Almost Three Quarters of Adults in U.S. HIV Group Have Low Vitamin D
Nearly three quarters of HIV-positive adults in a fourcity
US study had low levels of vitamin D, which is essential
for healthy bones and good general health.1
Blacks and Hispanics had a higher risk of vitamin D
deficiency than whites. Some risk factors for vitamin D
deficiency -- like hypertension and lack of exercise -- are
factors that HIV-positive people can change with their
Healthy vitamin D levels depend upon a good diet and
enough exposure to sun, which aids formation of vitamin
D in the body. Vitamin D deficiency may become
more common throughout the United States and other
countries, as people spend more time indoors and use
Low vitamin D levels pose a threat to healthy bones and
may have a role in hypertension, heart disease, diabetes,
and cancer. All these diseases may develop more
often in people with HIV than in people without HIV.
And the risk of these diseases grows as HIV-positive
people live to older ages, thanks to antiretroviral therapy.
Vitamin D also contributes to a healthy immune
system, which is necessary to control HIV infection.
Recent smaller studies in the United States, the Netherlands,
and Switzerland found high rates of vitamin D
deficiency in people with HIV.2-4 SUN Study investigators
planned this research to confirm that finding in a
larger group of US people with HIV, to compare rates
of low D levels in people with and without HIV, and to
identify factors that may contribute to vitamin D deficiency
in people with HIV.
How the study worked. The SUN Study includes 700
HIV-positive men and women in Denver, Minneapolis,
Providence, and St. Louis. People signed up for this ongoing
study from March 2004 through June 2006. Everyone
gets regular checkups to track changes in their
health over time. When they entered the SUN Study,
participants had not taken antiretrovirals, or they had
begun treatment with at least three antiretrovirals and
were treated at a SUN study clinic.
After people entered SUN, health workers measured
their bone mineral density and levels of 25(OH)D, a
form of vitamin D that reflects vitamin acquired both
from sunlight and diet. No one assessed in the vitamin
D analysis took vitamin D supplements. The researchers
compared vitamin D levels in this HIV-positive
group and people in the general US population enrolled
in an ongoing study called the National Health
and Nutrition Examination Survey, or NHANES. For
this comparison, the researchers used NHANES data
from 2003-2004 and 2005-2006.
The SUN Study team defined vitamin D insufficiency
as a 25(OH)D level below 30 ng/mL (nanograms per
milliliter), and they defined vitamin D deficiency as a
25(OH)D level below 20 ng/mL. The researchers used
standard statistical methods to identify factors associated
with vitamin D deficiency or insufficiency, regardless
of what other risk factors a person might have.
What the study found. The HIV-positive study
group included 672 people, 76% of them men, 58%
white, 30% black, 10% Hispanic, and the rest of another
race or ethnic group. Median age stood at 41
years, and median CD4 count was 471. While 79% of
the HIV group were taking antiretrovirals, 74% had a
viral load below 400 copies. The general-population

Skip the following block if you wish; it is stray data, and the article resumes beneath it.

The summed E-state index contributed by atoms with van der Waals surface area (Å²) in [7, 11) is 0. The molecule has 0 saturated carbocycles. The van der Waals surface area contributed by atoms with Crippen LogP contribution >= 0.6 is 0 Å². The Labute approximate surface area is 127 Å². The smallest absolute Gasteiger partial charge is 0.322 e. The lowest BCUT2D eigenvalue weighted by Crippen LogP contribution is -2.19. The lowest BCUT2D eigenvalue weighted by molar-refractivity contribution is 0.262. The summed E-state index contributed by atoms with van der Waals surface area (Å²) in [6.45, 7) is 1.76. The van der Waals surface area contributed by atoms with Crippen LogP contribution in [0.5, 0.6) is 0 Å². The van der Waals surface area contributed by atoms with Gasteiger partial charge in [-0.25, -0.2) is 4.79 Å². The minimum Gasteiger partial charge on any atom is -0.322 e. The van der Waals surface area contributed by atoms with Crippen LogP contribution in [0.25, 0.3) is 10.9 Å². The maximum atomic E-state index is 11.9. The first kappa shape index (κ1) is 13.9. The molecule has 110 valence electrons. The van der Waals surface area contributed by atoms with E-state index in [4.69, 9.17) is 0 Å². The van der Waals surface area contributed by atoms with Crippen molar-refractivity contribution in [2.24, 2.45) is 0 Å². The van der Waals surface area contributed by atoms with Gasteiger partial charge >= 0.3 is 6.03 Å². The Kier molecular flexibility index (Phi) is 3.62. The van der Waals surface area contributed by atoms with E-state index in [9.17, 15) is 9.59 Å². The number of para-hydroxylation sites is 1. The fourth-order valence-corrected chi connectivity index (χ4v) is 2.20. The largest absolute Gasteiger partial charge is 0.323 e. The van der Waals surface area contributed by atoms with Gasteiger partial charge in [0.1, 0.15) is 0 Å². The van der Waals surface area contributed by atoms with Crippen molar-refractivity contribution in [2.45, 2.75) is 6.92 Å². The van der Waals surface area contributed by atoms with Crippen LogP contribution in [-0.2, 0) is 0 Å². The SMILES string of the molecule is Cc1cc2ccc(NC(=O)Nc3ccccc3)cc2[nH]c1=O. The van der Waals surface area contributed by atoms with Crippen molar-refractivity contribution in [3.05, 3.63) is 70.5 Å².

NHANES group represented nearly 170 million US
adults, 51% of them men, 70% of them white, with a
median age of 43 years.
In a statistical analysis that accounted for the impact of
age, race, and gender, 30% of the HIV-positive group
and 39% of the general-population group had vitamin
D deficiency. The rate of vitamin D insufficiency was
also lower in the HIV group -- 70% versus 79% in the
general-population group. In both the HIV group and
the general-population group, low vitamin D levels
were more common in blacks and Hispanics (compared
with whites) and in people with lower exposure to sunlight.
In the HIV group, a higher proportion of women
than men had low D levels (80% versus 69%). But female
gender was not independently associated with low
vitamin D in the statistical analysis described below.
The statistical analysis to identify independent predictors
of vitamin D deficiency considered the impact of
(1) basic personal and behavioral factors such as age,
gender, race, and exercise, (2) HIV-related factors such
as CD4 count, viral load, and antiretrovirals taken, (3)
environmental factors such as sunlight exposure and
month of blood collection to measure vitamin D, and
(4) clinical factors such as weight, bone mineral density,
various diseases, and non-HIV drugs.
Figure 1. Several factors independently raised
or lowered the risk of low vitamin D levels in a
study of 672 HIV-positive adults in the United
States. More sunlight means above the median
monthly average ultraviolet light exposure.
BMI means body mass index, calculated as kilograms
per height in meters squared. No exercise
means no exercise versus exercising 3 or
more days a week.
Figure 2. Having hypertension or taking
a Sustiva-containing combination
nearly doubled the risk of low vitamin
D levels in HIV-positive people in the
United States. Poor kidney function (a
glomerular filtration rate below 90 mL/min/1.73 m2), taking Viread, or taking
Norvir lowered the risk of low vitamin
This analysis showed that blacks, Hispanics, heavier people,
people with hypertension, and a few other groups
had a higher risk of low vitamin D levels (Figures 1 and
2). Notably, people who did not exercise had more than
a 3 times higher risk of low vitamin D than people who
exercised 3 or more times a week (Figure 1).
People taking Sustiva (efavirenz) had a higher risk of
low vitamin D. In contrast, people taking Viread (tenofovir)
or Norvir (ritonavir) had a lower risk of low
vitamin D (Figure 2). Viread is part of the combination
drugs Truvada and Atripla. Norvir is used to boost other